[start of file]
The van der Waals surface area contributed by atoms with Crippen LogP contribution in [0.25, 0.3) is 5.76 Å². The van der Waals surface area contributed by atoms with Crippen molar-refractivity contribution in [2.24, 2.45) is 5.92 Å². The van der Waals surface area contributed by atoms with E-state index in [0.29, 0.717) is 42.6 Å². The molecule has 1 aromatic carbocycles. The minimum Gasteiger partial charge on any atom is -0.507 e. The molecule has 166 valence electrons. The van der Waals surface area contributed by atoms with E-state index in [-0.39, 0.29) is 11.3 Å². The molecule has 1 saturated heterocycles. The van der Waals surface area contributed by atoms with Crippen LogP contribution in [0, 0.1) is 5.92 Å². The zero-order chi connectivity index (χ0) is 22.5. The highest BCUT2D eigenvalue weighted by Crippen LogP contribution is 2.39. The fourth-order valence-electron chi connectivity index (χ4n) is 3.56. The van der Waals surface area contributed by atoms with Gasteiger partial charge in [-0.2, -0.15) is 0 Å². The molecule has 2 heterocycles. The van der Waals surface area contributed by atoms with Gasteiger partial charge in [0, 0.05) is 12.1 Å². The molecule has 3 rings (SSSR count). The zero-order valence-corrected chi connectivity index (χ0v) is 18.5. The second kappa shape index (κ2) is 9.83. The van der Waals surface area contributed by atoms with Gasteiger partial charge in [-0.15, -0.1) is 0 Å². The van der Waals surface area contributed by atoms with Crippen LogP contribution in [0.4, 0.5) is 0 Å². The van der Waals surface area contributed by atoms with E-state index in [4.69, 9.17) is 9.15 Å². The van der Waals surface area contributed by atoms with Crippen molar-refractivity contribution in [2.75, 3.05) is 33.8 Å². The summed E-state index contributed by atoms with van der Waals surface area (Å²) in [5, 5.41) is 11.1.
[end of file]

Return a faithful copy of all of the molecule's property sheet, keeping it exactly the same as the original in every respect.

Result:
The van der Waals surface area contributed by atoms with Crippen LogP contribution in [0.25, 0.3) is 5.76 Å². The van der Waals surface area contributed by atoms with Crippen molar-refractivity contribution in [2.24, 2.45) is 5.92 Å². The van der Waals surface area contributed by atoms with E-state index in [0.29, 0.717) is 42.6 Å². The molecule has 1 aromatic carbocycles. The minimum Gasteiger partial charge on any atom is -0.507 e. The molecule has 166 valence electrons. The van der Waals surface area contributed by atoms with E-state index in [-0.39, 0.29) is 11.3 Å². The molecule has 1 saturated heterocycles. The van der Waals surface area contributed by atoms with Crippen LogP contribution in [0, 0.1) is 5.92 Å². The zero-order chi connectivity index (χ0) is 22.5. The highest BCUT2D eigenvalue weighted by Crippen LogP contribution is 2.39. The fourth-order valence-electron chi connectivity index (χ4n) is 3.56. The van der Waals surface area contributed by atoms with Gasteiger partial charge in [-0.2, -0.15) is 0 Å². The molecule has 2 heterocycles. The van der Waals surface area contributed by atoms with Gasteiger partial charge in [0, 0.05) is 12.1 Å². The molecule has 3 rings (SSSR count). The zero-order valence-corrected chi connectivity index (χ0v) is 18.5. The second kappa shape index (κ2) is 9.83. The van der Waals surface area contributed by atoms with Gasteiger partial charge in [-0.15, -0.1) is 0 Å². The van der Waals surface area contributed by atoms with Crippen LogP contribution in [0.4, 0.5) is 0 Å². The van der Waals surface area contributed by atoms with E-state index in [4.69, 9.17) is 9.15 Å². The van der Waals surface area contributed by atoms with Crippen molar-refractivity contribution in [2.75, 3.05) is 33.8 Å². The summed E-state index contributed by atoms with van der Waals surface area (Å²) in [5, 5.41) is 11.1.